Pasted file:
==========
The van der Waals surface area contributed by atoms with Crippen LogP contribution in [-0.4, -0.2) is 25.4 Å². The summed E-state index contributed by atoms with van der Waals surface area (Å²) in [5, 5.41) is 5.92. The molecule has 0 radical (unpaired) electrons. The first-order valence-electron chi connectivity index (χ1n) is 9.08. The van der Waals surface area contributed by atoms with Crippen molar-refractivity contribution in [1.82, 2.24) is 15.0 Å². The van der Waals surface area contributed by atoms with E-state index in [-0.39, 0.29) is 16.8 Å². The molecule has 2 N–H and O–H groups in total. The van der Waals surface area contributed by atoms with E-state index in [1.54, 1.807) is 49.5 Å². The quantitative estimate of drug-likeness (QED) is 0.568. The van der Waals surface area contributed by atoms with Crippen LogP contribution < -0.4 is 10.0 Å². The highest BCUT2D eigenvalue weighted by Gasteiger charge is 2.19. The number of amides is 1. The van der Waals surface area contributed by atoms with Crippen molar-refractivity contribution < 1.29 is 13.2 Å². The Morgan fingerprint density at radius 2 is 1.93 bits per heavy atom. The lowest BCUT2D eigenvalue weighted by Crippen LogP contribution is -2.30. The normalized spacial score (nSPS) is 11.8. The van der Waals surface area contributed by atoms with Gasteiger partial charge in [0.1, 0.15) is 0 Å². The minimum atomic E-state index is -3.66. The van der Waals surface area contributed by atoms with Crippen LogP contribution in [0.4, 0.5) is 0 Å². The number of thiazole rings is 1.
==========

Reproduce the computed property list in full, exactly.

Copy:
The van der Waals surface area contributed by atoms with Crippen LogP contribution in [-0.4, -0.2) is 25.4 Å². The summed E-state index contributed by atoms with van der Waals surface area (Å²) in [5, 5.41) is 5.92. The molecule has 0 radical (unpaired) electrons. The first-order valence-electron chi connectivity index (χ1n) is 9.08. The van der Waals surface area contributed by atoms with Crippen molar-refractivity contribution in [1.82, 2.24) is 15.0 Å². The van der Waals surface area contributed by atoms with E-state index in [-0.39, 0.29) is 16.8 Å². The molecule has 2 N–H and O–H groups in total. The van der Waals surface area contributed by atoms with E-state index in [1.54, 1.807) is 49.5 Å². The quantitative estimate of drug-likeness (QED) is 0.568. The van der Waals surface area contributed by atoms with Crippen LogP contribution < -0.4 is 10.0 Å². The highest BCUT2D eigenvalue weighted by Gasteiger charge is 2.19. The number of amides is 1. The van der Waals surface area contributed by atoms with Crippen molar-refractivity contribution < 1.29 is 13.2 Å². The Morgan fingerprint density at radius 2 is 1.93 bits per heavy atom. The lowest BCUT2D eigenvalue weighted by Crippen LogP contribution is -2.30. The normalized spacial score (nSPS) is 11.8. The van der Waals surface area contributed by atoms with Gasteiger partial charge in [0.1, 0.15) is 0 Å². The minimum atomic E-state index is -3.66. The van der Waals surface area contributed by atoms with Crippen LogP contribution in [0.4, 0.5) is 0 Å². The number of thiazole rings is 1.